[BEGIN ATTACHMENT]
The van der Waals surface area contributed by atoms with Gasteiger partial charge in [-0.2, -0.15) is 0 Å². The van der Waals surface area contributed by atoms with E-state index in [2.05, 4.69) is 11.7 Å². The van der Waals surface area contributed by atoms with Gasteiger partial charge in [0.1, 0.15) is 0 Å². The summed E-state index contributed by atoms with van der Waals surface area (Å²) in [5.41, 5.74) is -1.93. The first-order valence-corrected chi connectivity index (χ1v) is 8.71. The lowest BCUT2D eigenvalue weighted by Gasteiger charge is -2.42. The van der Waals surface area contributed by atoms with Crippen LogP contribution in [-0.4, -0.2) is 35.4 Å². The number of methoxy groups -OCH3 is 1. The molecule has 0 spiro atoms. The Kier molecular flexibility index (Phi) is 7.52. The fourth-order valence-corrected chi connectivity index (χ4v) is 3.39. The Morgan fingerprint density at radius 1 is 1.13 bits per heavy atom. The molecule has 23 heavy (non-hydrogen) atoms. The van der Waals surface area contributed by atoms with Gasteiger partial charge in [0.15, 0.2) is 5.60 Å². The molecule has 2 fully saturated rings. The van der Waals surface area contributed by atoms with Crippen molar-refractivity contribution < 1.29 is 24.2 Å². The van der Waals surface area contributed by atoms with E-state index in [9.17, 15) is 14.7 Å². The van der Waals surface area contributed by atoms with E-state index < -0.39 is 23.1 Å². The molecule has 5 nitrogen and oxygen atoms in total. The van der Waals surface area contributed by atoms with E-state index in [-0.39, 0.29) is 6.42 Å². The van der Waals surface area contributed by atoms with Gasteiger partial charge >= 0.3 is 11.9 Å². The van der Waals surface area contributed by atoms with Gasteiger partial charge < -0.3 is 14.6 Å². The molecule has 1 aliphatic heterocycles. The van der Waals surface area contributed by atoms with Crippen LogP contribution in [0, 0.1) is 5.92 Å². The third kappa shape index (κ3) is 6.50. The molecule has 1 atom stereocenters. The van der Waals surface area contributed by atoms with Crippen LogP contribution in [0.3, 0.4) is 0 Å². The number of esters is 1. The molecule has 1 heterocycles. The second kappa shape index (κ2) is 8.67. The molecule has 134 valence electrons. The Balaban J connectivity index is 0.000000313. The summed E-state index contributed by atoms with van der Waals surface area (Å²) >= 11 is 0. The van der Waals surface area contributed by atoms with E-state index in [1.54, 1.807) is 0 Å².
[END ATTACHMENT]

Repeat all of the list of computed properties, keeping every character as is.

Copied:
The van der Waals surface area contributed by atoms with Gasteiger partial charge in [-0.2, -0.15) is 0 Å². The van der Waals surface area contributed by atoms with E-state index in [2.05, 4.69) is 11.7 Å². The van der Waals surface area contributed by atoms with Gasteiger partial charge in [0.1, 0.15) is 0 Å². The summed E-state index contributed by atoms with van der Waals surface area (Å²) in [5.41, 5.74) is -1.93. The first-order valence-corrected chi connectivity index (χ1v) is 8.71. The lowest BCUT2D eigenvalue weighted by Gasteiger charge is -2.42. The van der Waals surface area contributed by atoms with Crippen LogP contribution in [-0.4, -0.2) is 35.4 Å². The number of methoxy groups -OCH3 is 1. The molecule has 0 spiro atoms. The Kier molecular flexibility index (Phi) is 7.52. The fourth-order valence-corrected chi connectivity index (χ4v) is 3.39. The Morgan fingerprint density at radius 1 is 1.13 bits per heavy atom. The molecule has 23 heavy (non-hydrogen) atoms. The van der Waals surface area contributed by atoms with Gasteiger partial charge in [0.15, 0.2) is 5.60 Å². The molecule has 2 fully saturated rings. The van der Waals surface area contributed by atoms with Crippen molar-refractivity contribution < 1.29 is 24.2 Å². The van der Waals surface area contributed by atoms with E-state index in [9.17, 15) is 14.7 Å². The van der Waals surface area contributed by atoms with E-state index < -0.39 is 23.1 Å². The molecule has 5 nitrogen and oxygen atoms in total. The van der Waals surface area contributed by atoms with E-state index in [-0.39, 0.29) is 6.42 Å². The van der Waals surface area contributed by atoms with Gasteiger partial charge >= 0.3 is 11.9 Å². The van der Waals surface area contributed by atoms with Gasteiger partial charge < -0.3 is 14.6 Å². The molecule has 1 aliphatic heterocycles. The van der Waals surface area contributed by atoms with Crippen LogP contribution in [0, 0.1) is 5.92 Å². The third kappa shape index (κ3) is 6.50. The molecule has 1 atom stereocenters. The van der Waals surface area contributed by atoms with Crippen LogP contribution in [0.3, 0.4) is 0 Å². The number of esters is 1. The molecule has 1 heterocycles. The second kappa shape index (κ2) is 8.67. The molecule has 134 valence electrons. The Balaban J connectivity index is 0.000000313. The summed E-state index contributed by atoms with van der Waals surface area (Å²) >= 11 is 0. The van der Waals surface area contributed by atoms with E-state index in [1.54, 1.807) is 0 Å².